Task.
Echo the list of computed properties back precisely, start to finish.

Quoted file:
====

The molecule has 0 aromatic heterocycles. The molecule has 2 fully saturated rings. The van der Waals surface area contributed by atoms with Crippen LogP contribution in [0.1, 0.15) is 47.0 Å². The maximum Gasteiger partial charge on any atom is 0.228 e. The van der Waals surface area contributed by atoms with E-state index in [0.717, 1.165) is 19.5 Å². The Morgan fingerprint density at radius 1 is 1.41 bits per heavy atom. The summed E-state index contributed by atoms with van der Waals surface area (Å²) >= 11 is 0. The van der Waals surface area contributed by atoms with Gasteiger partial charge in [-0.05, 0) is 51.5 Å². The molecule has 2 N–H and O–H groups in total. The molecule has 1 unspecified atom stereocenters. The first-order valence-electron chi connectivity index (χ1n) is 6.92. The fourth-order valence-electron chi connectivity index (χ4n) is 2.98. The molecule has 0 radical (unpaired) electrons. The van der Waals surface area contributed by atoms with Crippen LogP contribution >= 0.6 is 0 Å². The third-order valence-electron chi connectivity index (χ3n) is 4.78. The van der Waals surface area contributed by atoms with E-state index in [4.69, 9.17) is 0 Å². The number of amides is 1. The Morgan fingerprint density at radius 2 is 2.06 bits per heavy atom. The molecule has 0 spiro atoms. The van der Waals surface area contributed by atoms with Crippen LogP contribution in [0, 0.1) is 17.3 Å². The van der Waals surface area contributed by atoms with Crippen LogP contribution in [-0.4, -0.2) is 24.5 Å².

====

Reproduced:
The molecule has 0 aromatic heterocycles. The molecule has 2 fully saturated rings. The van der Waals surface area contributed by atoms with Crippen LogP contribution in [0.1, 0.15) is 47.0 Å². The maximum Gasteiger partial charge on any atom is 0.228 e. The van der Waals surface area contributed by atoms with E-state index in [0.717, 1.165) is 19.5 Å². The Morgan fingerprint density at radius 1 is 1.41 bits per heavy atom. The summed E-state index contributed by atoms with van der Waals surface area (Å²) >= 11 is 0. The van der Waals surface area contributed by atoms with Gasteiger partial charge in [-0.05, 0) is 51.5 Å². The molecule has 2 N–H and O–H groups in total. The molecule has 1 unspecified atom stereocenters. The first-order valence-electron chi connectivity index (χ1n) is 6.92. The fourth-order valence-electron chi connectivity index (χ4n) is 2.98. The molecule has 0 radical (unpaired) electrons. The van der Waals surface area contributed by atoms with Crippen LogP contribution >= 0.6 is 0 Å². The third-order valence-electron chi connectivity index (χ3n) is 4.78. The van der Waals surface area contributed by atoms with E-state index in [4.69, 9.17) is 0 Å². The number of amides is 1. The Morgan fingerprint density at radius 2 is 2.06 bits per heavy atom. The molecule has 0 spiro atoms. The van der Waals surface area contributed by atoms with Crippen LogP contribution in [0, 0.1) is 17.3 Å². The van der Waals surface area contributed by atoms with Crippen LogP contribution in [-0.4, -0.2) is 24.5 Å².